The Mississippi Delta is a popular hunting ground for small game hunters. Abundant populations of squirrels and rabbits attract hunters from all over. Unfortunately, small game will also be negatively affected, at least initially, by the unprecedented duration of flooding in the south Delta.

MDWFP Small Game Program Coordinator Rick Hamrick said squirrels have the advantage of riding out some flood events in the trees. However, with lingering high-water levels, squirrels will likely have to move to drier areas to find food resources. Although mostly tree-dwellers, squirrels spend significant amounts of time on the ground searching for a variety of foods. As individuals move out of flooded areas, there will be more stress on animals as they adapt to unfamiliar surroundings and compete for space and food. Summer is typically one of the more productive periods for young squirrels. Locally, reproduction could be negatively affected by the stress and displacement of animals.

Squirrels will recolonize from surrounding areas when the water finally recedes. If acorn and other hardwood seed crops are poor this year, squirrel numbers will be slow to rebound during the coming hunting season. There could be a lag time of a year or two before those populations are back to what hunters were used to, provided yearly water level changes return to more average cycles.

Rabbits will also be displaced by deeper water. They are capable swimmers, said Hamrick, so many rabbits that began to move out as waters rose should have been able to find dry ground. However, they are facing the same stresses for limited resources. Any animal that is forced into unfamiliar surroundings or unfavorable cover is also going to be more vulnerable to predators.

Perhaps the biggest unknown right now is how those forests are going to fare over the next few years in response to longterm flooding. In mature forests, some sporadic tree mortality is not going to be detrimental to squirrels. Flood effects on hardwood seed crop production for the next few years will likely have the greatest influence on squirrels. However, with disaster can come opportunity. Rabbits could respond positively for a few years to new ground cover growth created by sporadic tree mortality and soil disturbance caused by flooding. It is unknown just how long it will take small game populations to rebound after this flood event. However, they are resilient to these types of disasters and will come back when conditions are favorable again.


High water levels from spring and summer flooding could benefit resident waterfowl like wood ducks, black-bellied whistling ducks, and Canada geese by providing abundant wetland habitat for feeding and for raising young. Some oxbow lakes, sloughs, and other natural wetlands could also potentially benefit from high water levels flushing through them and stimulating aquatic vegetation, which can benefit waterfowl later in the year. These natural wetlands serve an important role for early migrating waterfowl, particularly blue-winged teal and gadwall, during the early fall.

However, the timing and duration of flooding will surely change the habitat and subsequent food types that will be available for migrating waterfowl when they arrive in parts of Mississippi later this fall and winter. A large portion of agricultural crops, which are typically flooded for wintering waterfowl, will not be available like they have been in previous years. With thousands of acres of cropland underwater past the normal planting dates for most crops, there will be a significant reduction for some areas in the amount of corn, rice, soybeans, and other crops ducks normally feed on.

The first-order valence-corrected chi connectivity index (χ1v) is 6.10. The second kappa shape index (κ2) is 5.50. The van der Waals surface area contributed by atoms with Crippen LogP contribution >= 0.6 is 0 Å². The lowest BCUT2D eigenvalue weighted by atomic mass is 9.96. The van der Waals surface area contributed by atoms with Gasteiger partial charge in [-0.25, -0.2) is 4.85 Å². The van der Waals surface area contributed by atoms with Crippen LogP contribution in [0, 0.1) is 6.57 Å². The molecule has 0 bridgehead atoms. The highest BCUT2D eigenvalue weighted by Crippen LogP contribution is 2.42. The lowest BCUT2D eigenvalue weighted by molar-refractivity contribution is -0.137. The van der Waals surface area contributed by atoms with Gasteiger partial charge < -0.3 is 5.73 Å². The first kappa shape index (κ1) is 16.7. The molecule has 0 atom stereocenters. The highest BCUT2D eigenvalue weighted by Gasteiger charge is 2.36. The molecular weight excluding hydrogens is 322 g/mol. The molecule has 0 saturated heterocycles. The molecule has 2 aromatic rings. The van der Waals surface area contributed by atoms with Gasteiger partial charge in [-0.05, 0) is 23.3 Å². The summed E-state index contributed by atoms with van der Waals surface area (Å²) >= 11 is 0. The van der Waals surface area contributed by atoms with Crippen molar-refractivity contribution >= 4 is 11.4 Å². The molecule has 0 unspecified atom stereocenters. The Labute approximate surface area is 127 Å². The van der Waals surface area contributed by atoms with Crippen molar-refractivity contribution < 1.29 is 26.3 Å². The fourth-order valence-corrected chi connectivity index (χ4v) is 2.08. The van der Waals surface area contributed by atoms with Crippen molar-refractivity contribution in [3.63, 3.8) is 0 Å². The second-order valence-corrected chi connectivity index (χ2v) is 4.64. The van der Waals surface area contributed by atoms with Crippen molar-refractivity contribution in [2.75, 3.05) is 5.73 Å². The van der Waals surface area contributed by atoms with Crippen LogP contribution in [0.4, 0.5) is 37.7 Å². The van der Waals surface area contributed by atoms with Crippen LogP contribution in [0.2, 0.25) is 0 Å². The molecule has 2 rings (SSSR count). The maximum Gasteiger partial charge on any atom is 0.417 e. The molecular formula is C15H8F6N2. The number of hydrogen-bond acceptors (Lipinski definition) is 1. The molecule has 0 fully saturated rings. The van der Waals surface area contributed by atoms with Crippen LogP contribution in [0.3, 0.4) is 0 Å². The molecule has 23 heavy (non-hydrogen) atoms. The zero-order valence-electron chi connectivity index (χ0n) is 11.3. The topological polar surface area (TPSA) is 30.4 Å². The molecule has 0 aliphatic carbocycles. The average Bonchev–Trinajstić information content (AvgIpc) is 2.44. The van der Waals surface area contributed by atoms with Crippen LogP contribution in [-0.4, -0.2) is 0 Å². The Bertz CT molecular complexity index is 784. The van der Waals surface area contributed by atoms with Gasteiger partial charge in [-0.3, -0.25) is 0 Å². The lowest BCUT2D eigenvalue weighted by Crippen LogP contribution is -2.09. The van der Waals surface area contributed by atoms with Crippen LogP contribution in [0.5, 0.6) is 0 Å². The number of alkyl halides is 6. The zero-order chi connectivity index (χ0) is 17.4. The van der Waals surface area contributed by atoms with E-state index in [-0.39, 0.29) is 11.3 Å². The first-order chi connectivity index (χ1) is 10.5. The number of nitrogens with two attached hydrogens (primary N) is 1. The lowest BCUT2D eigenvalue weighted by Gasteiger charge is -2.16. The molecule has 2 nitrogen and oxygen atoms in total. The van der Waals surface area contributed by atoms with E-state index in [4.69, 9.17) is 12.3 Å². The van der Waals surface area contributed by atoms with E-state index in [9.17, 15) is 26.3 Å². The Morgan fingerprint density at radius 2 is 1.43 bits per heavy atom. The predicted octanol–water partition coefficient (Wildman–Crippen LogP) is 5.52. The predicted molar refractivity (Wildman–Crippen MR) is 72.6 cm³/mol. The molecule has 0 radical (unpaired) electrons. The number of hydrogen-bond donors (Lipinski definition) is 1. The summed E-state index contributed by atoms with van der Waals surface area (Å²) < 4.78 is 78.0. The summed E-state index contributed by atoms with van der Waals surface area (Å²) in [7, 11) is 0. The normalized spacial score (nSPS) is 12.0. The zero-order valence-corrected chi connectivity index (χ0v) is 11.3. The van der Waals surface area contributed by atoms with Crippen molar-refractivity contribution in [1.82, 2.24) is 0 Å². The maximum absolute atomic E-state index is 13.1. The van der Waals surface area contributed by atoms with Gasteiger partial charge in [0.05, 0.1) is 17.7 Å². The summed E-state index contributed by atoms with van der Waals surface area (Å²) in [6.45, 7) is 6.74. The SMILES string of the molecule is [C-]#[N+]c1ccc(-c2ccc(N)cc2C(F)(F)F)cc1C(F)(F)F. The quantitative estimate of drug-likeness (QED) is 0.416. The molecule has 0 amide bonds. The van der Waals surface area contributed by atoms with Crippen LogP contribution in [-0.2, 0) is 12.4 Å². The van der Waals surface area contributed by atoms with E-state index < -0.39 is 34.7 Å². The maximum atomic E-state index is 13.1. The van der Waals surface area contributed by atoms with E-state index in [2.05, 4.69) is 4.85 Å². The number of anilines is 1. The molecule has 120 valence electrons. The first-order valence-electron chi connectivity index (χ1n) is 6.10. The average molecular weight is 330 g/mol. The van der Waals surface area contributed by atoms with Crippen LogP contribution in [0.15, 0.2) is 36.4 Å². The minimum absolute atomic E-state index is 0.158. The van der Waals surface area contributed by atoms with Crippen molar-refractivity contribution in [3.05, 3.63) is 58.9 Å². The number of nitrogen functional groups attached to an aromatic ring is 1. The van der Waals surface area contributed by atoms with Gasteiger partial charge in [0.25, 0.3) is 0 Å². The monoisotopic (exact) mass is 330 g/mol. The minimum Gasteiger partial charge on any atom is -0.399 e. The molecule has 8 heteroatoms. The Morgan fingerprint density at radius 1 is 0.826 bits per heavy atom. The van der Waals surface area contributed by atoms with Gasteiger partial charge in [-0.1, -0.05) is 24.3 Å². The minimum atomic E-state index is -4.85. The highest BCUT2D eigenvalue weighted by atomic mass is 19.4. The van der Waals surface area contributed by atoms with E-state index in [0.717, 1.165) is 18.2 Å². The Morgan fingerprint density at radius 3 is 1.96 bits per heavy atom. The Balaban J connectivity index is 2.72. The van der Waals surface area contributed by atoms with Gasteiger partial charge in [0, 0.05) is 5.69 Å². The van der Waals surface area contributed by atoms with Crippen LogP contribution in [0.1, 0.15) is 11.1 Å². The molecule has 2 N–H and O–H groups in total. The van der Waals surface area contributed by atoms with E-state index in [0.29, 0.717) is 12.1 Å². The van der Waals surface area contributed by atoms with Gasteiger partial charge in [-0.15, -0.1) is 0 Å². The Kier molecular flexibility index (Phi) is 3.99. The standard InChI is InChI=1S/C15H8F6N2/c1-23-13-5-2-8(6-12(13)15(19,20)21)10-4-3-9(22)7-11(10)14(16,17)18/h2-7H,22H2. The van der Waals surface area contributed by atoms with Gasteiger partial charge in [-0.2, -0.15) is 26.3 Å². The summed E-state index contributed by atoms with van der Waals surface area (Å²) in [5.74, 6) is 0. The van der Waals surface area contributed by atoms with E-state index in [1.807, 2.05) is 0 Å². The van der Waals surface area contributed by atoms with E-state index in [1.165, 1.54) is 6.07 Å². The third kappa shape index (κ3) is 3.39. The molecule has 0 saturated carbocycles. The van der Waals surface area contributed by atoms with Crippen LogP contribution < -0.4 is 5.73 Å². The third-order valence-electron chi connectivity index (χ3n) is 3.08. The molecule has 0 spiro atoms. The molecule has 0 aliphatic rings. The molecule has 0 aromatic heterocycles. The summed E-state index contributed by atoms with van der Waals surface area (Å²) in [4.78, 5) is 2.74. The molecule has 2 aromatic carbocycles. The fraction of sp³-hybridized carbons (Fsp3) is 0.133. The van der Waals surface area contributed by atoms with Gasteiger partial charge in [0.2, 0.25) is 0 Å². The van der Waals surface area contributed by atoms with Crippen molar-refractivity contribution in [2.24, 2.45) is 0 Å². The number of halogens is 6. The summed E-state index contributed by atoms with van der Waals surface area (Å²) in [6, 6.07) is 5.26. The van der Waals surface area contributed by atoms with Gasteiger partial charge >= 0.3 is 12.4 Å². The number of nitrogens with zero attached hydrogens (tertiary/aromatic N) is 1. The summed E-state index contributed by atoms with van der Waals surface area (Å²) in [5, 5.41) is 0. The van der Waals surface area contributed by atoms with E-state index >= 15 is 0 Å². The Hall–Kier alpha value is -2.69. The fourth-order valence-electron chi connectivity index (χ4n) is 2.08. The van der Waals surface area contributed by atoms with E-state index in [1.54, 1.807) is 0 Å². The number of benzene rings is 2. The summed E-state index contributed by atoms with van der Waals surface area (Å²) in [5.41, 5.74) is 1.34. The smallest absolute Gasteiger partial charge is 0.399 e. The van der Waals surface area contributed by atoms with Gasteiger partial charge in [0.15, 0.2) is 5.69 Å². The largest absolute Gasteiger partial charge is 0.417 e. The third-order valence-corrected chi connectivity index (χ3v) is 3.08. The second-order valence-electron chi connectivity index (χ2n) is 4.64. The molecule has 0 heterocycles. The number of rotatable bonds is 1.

Despite these losses, MDWFP Waterfowl Program Coordinator Houston Havens is optimistic that waterfowl foods will still be available, they just maybe in a different form. “Waterfowl habitat in much of the lower Mississippi Delta will largely depend on when the water comes off,” Havens said. “If areas become dry enough for equipment access in mid to late summer, there could still be an opportunity for landowners and managers to do some late plantings and other active management for waterfowl foods. Otherwise, flood-impacted areas will depend on natural moist-soil plants to provide a larger portion of the food source this winter.”


Mississippi has a small but growing bear population. Bears may be one of the least affected species when it comes to enduring a major flood event. The great thing about bears is they are highly adaptable and are good climbers and swimmers. Effects from extensive flooding on bears in past years, such as 2011, have been handled quite well. However, this year is unique in that the bears dealt with extensive flooding for a prolonged period.

There were two females radio-collared in Bolivar County and a telemetry flight was conducted on June 19 in an attempt to find them (see related story, p.40). Both bears were located and near to previous locations gathered in June and October 2018 and early February 2019, all well within their normal home range. One bear had a good bit of dry ground in the immediate vicinity, while the others were surrounded by more extensive flooding with only a few ridges emerging from the water. Based on a visual encounter with one of the females in June 2018, she should have bred last summer and had cubs this past winter. The plan is to be on the ground to catch both bears as soon as the water recedes to assess their overall health and that of the cubs if present. At that time, the old VHF collars will be replaced with GPS satellite collars that will allow MDWFP to monitor the bears in near realtime. Motion-sensitive cameras also will be deployed to monitor movement, behavior, and hopefully, the presence of cubs of the year.